Sunday, July 26, 2009
It's a cultural festival weekend in Sheboygan full of flavor, families, fun and friendship.
At Kiwanis Park, thousands of people congregated Saturday for the first day of the Hmong Summer Festival, which featured numerous soccer, volleyball, basketball and flag football teams competing on the fields, and a street fair busy with food, drink and merchandise vendors.
"It's a beautiful festival," said Loke Kue, 40, of Chicago, an assistant coach and player with the Diavlab soccer team, one of many traveling to Sheboygan to participate in the sports and shopping-oriented Summer Festival.
On the lakefront at Deland Park, the grills and stoves at the 66th annual Greek Festival sent delicious plumes of smoke from the chickens, pork and saganaki — or flaming cheese — into the air, to the delight of hungry patrons on the grounds.
"It was flaming," said Trisha Bauer, 43, of Sun Prairie, who was in town for some boating and the festival. "We had to say 'Opa!' when they put the flame out."
Both two-day festivals wrap up today; with the Hmong Summer Festival starting at 7 a.m. and lasting until at least 6 p.m. Admission is $3 for everyone taller than 3 feet, and proceeds will be donated to the Hmong Mutual Assistance Association, which provides services to refugees and the Hmong community of Sheboygan.
The Greek Festival is having a church service at 10 a.m. at Deland Park, and the food, dance and other activities running from noon to 7 p.m. The festival is the chief fundraiser each year for St. Spyridon Greek Orthodox Church.
Both festivals like to accentuate good times, with friends and families getting together to have fun, eat well and enjoy themselves.
"It's the food, it's the camaraderie, it's the meeting of old friends, and you also have the sports that keep people entertained and you have kids," Kue said. "It's a very healthy thing."
Among those strolling the street at the Hmong festival on Saturday was Youa Lee, 31, of De Forest, which is near Madison, who was in a group that was nibbling on a paya salad, loaded with greens, papayas and tomatoes, with a small slice of limes.
We came to visit for the tournament, and we thought we'd walk around and have food," Lee said.
Tending the grill for Xiong Family BBQ was Ying Xiong, 31, of Fond du Lac, who was busy turning chicken leg quarters, pork ribs, tilapia, and Asian sausage, long links that just sizzled when they were turned.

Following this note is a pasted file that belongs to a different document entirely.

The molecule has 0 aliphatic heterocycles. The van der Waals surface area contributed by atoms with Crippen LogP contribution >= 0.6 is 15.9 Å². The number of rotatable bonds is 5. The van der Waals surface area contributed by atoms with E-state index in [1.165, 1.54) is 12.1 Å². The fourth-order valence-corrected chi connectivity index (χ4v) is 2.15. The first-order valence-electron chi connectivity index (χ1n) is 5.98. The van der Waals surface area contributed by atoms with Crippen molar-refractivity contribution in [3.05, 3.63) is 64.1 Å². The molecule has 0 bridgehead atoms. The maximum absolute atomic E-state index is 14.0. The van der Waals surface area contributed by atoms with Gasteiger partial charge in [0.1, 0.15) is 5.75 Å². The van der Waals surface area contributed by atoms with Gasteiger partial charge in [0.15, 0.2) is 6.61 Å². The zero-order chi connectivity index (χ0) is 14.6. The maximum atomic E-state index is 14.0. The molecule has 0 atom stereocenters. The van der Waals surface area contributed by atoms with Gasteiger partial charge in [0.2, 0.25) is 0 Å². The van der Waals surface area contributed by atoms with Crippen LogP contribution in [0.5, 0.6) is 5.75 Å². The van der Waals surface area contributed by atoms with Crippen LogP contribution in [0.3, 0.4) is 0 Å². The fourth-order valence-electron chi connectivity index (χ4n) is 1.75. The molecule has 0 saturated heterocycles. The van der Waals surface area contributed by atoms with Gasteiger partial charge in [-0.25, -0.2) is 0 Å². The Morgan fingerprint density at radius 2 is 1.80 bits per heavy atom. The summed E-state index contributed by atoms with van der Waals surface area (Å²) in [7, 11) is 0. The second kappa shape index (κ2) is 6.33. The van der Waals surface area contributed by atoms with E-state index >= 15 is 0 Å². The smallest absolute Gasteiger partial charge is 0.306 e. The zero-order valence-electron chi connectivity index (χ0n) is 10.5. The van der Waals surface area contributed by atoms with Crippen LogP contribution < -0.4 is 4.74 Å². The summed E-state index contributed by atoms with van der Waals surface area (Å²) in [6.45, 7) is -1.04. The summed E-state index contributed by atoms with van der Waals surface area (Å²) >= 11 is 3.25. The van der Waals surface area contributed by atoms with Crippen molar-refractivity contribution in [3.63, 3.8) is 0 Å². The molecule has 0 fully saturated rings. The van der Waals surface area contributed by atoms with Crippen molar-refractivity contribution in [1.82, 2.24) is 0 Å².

"It's got a different ingredient on it," Xiong said. "It's got ginger and it makes it taste pretty tender."
At Greek Fest, Christos Balassi, among the lead organizers of the event, said lots of family and church members are involved in the planning of the festival, and the making and serving of the foods.
"It's good that way that every family has its niche and in the long run, everybody helps everybody," said Balassi, 44, of Sheboygan.
The festival is heavily steeped in tradition; Balassi said he's asked every year to change the menu a bit to include brats and burgers, but continues to stick mainly to the ethnic foods, all of which were selling well on Saturday.
"We want people to enjoy our culture, because there's not many of us here," Balassi said. "There's probably 20 (Greek) families in Sheboygan … and since we're the oldest Greek Orthodox church in Wisconsin, we felt that it's our job to show our culture to other people and to share our passion for what we do."
Balassi said the Greek Festival began in the mid-1940s on the grounds of the church at 1425 S. 10th St., when some of the leaders in the congregation decided to hold a family event on a Sunday afternoon.
"(They said) let's just put out a few lambs, a few chickens, a couple of shish kabobs and all the neighbors would come around because it was like Garlic Boulevard down there on Indiana (Avenue) back then," he said.
The event was quickly expanded to become a fundraiser for the church, and moved to Kiwanis Park for a number of years before heading to lakefront, and has maintained its popularity through the generations.
"We love it," said Leann Gauger, 48, of Cedar Grove, who was nibbling on the chicken and the flaming cheese on Saturday.
The people are always real friendly, and it never gets rowdy. That's what I like about it … this is for family."
Families and friends are also important to the success of the Hmong Summer Festival, which draws the locals in Sheboygan, but also folks from places such as Green Bay, Wausau, Fond du Lac, Wausau, Chicago, Milwaukee, and St. Paul, Minn.
"We like the people and they're very nice and it's fun," said Feuy Yang, 42, of Green Bay, which was operating the Yang's Cafe booth Saturday, selling snacks and noodles and rice and chicken and other goodies.
"We like coming here every year so we can see all the friends and students that I work with."
Kue, the soccer coach and player, is encouraging everybody to come to the Hmong Summer Festival.
"This is for the whole community, not just for our people," he said. "We always open the door to community … we really like to welcome everyone."
Reach Bob Petrie at email@example.com and 453-5129.